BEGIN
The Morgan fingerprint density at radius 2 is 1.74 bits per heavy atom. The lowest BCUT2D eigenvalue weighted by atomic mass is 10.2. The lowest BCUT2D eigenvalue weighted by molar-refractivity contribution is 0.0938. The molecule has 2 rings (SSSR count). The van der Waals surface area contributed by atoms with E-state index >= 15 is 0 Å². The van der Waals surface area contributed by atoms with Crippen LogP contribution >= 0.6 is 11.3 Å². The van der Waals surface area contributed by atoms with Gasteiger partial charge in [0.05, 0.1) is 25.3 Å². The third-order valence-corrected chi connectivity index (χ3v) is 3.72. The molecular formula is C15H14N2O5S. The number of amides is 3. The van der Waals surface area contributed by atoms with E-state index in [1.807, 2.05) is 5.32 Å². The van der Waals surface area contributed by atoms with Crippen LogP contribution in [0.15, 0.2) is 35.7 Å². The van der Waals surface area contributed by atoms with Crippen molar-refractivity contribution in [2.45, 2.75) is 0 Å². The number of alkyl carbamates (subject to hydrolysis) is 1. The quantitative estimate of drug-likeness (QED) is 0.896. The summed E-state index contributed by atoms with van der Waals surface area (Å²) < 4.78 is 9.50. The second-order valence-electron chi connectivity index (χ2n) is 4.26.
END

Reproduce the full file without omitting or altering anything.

The Morgan fingerprint density at radius 2 is 1.74 bits per heavy atom. The lowest BCUT2D eigenvalue weighted by atomic mass is 10.2. The lowest BCUT2D eigenvalue weighted by molar-refractivity contribution is 0.0938. The molecule has 2 rings (SSSR count). The van der Waals surface area contributed by atoms with E-state index >= 15 is 0 Å². The van der Waals surface area contributed by atoms with Crippen LogP contribution >= 0.6 is 11.3 Å². The van der Waals surface area contributed by atoms with Gasteiger partial charge in [0.05, 0.1) is 25.3 Å². The third-order valence-corrected chi connectivity index (χ3v) is 3.72. The molecular formula is C15H14N2O5S. The number of amides is 3. The van der Waals surface area contributed by atoms with E-state index in [1.807, 2.05) is 5.32 Å². The van der Waals surface area contributed by atoms with Crippen LogP contribution in [0.15, 0.2) is 35.7 Å². The van der Waals surface area contributed by atoms with Crippen molar-refractivity contribution in [2.45, 2.75) is 0 Å². The number of alkyl carbamates (subject to hydrolysis) is 1. The quantitative estimate of drug-likeness (QED) is 0.896. The summed E-state index contributed by atoms with van der Waals surface area (Å²) < 4.78 is 9.50. The second-order valence-electron chi connectivity index (χ2n) is 4.26.